The Missouri Reader Vol. 42, Issue 1 - Page 55


Multiculturalism with Picture Book Portrayals

of Traditional Chinese Literature

by Rebecca Giles , Paige Vituli, and Susan Martin

are the same as him, each shares a common feature (i.e., scales like the fish, claws like the eagle, emerald eyes like the hare, etc.). Guided by clues in the form of Chinese characters and assisted by Old Turtle and Crane, both signs of longevity in Chinese culture, he finally discovers his true identity and receives the name Jin Jin. The story clearly communicates to any child seeking his own identity that while similar to others in various ways, he is not the same as any but rather a unique individual. The place of dragons in Chinese culture is explained in an author's note, and there is additional information about the book’s Chinese characters. Chinese reviewers were particularly captivated by the incorporation of the traditional Chinese view of dragons as a combination of nine animals into a meaningful, well-written story for young children.

Jin Jin Rain Wizard

In Chang’s second book, Jin Jin, again assisted by Old Turtle and Crane, introduce children to the Rain Wizard. Believed by ancient Chinese to be a temperamental god responsible for bringing rain, the Rain Wizard reminds both Jin Jin and those reading this book that it is wise not to waste your food and “it’s never too late to correct a mistake.” After the story, two additional pages describe the history of rice and the legend of Rain Wizard. Chinese reviewers found the story and illustrations in this book to be an authentic reflection of Chinese culture and reminiscent of a well-known Chinese poem teaching children to cherish every grain of rice.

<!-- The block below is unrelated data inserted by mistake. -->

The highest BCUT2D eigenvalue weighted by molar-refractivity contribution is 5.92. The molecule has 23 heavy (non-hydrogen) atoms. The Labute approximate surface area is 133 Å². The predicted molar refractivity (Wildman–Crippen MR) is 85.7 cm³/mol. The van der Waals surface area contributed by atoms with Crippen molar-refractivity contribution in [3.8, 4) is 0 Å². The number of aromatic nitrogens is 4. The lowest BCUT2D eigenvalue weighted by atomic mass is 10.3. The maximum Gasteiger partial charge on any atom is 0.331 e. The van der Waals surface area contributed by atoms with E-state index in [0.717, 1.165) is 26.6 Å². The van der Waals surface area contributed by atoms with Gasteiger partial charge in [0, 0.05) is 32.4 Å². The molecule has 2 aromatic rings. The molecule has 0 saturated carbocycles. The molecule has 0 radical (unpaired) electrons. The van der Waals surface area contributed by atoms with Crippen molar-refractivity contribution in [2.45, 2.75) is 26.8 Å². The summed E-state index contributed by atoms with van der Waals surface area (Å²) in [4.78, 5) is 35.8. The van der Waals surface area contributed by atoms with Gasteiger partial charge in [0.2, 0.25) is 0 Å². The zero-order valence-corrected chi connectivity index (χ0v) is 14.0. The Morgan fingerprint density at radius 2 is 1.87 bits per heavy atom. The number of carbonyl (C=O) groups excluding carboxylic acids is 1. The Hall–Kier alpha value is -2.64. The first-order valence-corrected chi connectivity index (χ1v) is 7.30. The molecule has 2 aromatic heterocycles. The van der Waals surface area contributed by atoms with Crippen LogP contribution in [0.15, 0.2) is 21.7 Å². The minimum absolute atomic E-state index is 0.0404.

The Seven Chinese Brothers

This story evolved from a classic tall-tale that occurs when China is under the rule of Emperor Ch’in Shih Huang (259-210 B.C.) when the Great Wall of China was begun and loosely follows the plot line of The Five Chinese Brothers (1938) written by Claire Huchet Bishop and illustrated by Kurt Wiese. Mahy’s version, however, incorporates more humor and action creating a group of characters who each possess a unique supernatural ability (i.e., excellent hearing, advanced vision, super strength, iron bones, etc.) and work together against evil, much like modern superheroes. Except for the executioners resembling Japanese Sumo wrestlers, Tsengs' dramatic watercolors accurately recreate the historical setting and provide authentic depictions of both the dress and architecture. While the brothers in this book are more authentic than those drawn by Wiese, the seven brothers are still visibly indistinguishable despite their unique physical attributes, thus, providing an opportunity to discuss the stereotypical idea that all members of a group look the same. The book ends happily with the brothers outwitting the Emperor to avoid execution, but the story contains a range of frightening possibilities (i.e., threat of drowning, being burned alive, and decapitation, etc.) that very young or sensitive listeners may find troubling. Despite some minor flaws, it was described by one Chinese researcher as “A great story about the Great Wall.”